When I moved to California, my dad and my mom were always successful. My mom owns her own business, my dad’s a construction worker, they always supplied for me. I always had more than I had not. Nickelodeon gave me tablets, my school gave me tablets, my grandma gave me tablets, I never been lacking for anything. But when you come across a character that’s the exact opposite of the material things, but has the exact same in your spiritual demeanor, it wasn’t that hard to convey the message.
How old are you now?
IB: Eleven now.
Eleven and you knows the word “demeanor.” Wow… Do you find you learned about language through acting?
IB: You come across so many different characters. I just read for a character that cusses and slangs all the way, and sometimes you have to be comfortable with switching nodes. It has taught me the variety of everything. I read for characters that are super smart, the other day I read a part for a kid that’s a future politician and he’s like, “I’m gonna need to enforce some carbon cutters for that” and then you read for another kid and he’s like “What’s up, mother [f-ing]…” and all this crazy stuff. As an actor you have to transition and it has taught me a lot about English because in English you have to learn about those slang terms, even if you don’t want to. You have to learn about standard English too. You have to know what both are to understand. With acting I’m able to learn and do both.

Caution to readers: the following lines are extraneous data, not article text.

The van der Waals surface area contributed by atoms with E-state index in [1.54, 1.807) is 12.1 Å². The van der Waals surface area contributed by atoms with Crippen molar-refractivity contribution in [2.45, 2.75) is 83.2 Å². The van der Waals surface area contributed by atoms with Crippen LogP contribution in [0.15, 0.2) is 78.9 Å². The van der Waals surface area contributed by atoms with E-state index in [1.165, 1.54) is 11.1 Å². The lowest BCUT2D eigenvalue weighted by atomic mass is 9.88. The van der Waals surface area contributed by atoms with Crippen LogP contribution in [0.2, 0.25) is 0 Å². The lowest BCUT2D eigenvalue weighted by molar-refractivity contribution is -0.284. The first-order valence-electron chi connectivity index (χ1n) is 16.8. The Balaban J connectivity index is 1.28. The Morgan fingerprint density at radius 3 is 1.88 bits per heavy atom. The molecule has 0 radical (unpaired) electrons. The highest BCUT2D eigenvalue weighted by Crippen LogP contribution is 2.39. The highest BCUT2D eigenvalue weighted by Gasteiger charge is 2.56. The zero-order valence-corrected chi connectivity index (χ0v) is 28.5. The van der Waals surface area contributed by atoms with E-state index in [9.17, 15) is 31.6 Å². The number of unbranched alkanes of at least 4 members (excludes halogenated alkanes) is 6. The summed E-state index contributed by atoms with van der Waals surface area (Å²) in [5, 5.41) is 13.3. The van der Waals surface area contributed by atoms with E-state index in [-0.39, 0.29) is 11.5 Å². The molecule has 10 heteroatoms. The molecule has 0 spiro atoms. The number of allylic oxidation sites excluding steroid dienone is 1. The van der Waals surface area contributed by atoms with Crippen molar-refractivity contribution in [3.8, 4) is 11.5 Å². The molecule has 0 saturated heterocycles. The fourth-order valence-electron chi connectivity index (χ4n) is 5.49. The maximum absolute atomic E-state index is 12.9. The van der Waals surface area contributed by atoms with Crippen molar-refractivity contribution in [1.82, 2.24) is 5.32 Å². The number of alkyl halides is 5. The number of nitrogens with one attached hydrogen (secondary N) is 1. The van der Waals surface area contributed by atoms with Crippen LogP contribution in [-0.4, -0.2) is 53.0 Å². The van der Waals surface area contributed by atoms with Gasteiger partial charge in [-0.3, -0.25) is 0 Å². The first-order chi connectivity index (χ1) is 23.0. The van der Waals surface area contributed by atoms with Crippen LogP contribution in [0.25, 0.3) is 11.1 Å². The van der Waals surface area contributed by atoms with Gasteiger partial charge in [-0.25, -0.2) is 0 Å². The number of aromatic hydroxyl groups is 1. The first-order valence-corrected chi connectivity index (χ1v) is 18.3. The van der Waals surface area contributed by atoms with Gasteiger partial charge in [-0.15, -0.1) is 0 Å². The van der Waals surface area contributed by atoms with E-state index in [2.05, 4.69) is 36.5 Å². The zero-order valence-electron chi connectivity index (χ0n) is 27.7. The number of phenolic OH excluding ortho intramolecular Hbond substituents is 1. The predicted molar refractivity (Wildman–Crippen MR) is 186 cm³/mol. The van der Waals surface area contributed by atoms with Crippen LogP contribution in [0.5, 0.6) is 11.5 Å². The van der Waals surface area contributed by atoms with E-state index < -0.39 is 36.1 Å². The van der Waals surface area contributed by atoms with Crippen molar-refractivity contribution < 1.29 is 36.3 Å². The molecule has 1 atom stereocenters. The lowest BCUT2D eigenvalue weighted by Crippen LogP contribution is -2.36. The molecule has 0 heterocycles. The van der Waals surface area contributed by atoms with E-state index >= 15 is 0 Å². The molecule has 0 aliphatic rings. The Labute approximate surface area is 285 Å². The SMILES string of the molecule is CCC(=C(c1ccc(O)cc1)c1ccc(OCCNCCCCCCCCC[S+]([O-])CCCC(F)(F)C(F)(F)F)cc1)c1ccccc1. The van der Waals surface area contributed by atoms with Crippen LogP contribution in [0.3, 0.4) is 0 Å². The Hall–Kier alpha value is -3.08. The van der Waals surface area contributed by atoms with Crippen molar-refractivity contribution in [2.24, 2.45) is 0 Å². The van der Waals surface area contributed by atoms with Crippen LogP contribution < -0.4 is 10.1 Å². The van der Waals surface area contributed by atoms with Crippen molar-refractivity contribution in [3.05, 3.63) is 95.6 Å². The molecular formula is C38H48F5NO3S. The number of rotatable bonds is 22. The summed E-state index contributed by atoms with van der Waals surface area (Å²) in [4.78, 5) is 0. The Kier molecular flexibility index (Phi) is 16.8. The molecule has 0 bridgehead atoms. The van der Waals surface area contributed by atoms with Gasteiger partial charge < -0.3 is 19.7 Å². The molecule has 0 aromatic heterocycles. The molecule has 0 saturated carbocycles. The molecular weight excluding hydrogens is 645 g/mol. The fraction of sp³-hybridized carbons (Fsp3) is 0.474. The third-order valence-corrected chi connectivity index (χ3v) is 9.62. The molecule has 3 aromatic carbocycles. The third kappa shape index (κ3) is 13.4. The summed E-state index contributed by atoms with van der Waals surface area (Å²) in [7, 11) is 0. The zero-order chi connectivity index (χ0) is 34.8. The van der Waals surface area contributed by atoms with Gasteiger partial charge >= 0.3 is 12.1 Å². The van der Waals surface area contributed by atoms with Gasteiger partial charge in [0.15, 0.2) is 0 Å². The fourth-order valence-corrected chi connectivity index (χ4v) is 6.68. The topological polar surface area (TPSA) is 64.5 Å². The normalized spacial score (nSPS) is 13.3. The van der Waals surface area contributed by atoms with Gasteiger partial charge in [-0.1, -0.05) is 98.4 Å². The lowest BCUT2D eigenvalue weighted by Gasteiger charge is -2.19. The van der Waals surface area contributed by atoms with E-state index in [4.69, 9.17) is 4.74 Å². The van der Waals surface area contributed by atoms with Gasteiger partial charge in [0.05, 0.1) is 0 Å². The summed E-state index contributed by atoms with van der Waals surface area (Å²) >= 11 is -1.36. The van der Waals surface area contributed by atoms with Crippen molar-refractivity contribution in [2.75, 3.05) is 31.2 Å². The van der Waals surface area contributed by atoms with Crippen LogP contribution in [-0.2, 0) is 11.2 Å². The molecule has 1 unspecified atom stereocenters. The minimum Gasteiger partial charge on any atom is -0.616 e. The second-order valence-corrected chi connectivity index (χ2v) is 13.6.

Will Smith’s younger brother is involved with this film. Did you ever met him or Jaden Smith? I bet you’re a lot like him when he was your age.
IB: Really? No, never met him. I met Harry though, he’s the head of Smith Global Media. I got a picture with him on the Red Carpet and I didn’t know who he was at the time and later I was like, “Oh my God.” I always like to be up close and friendly with people no matter who they are.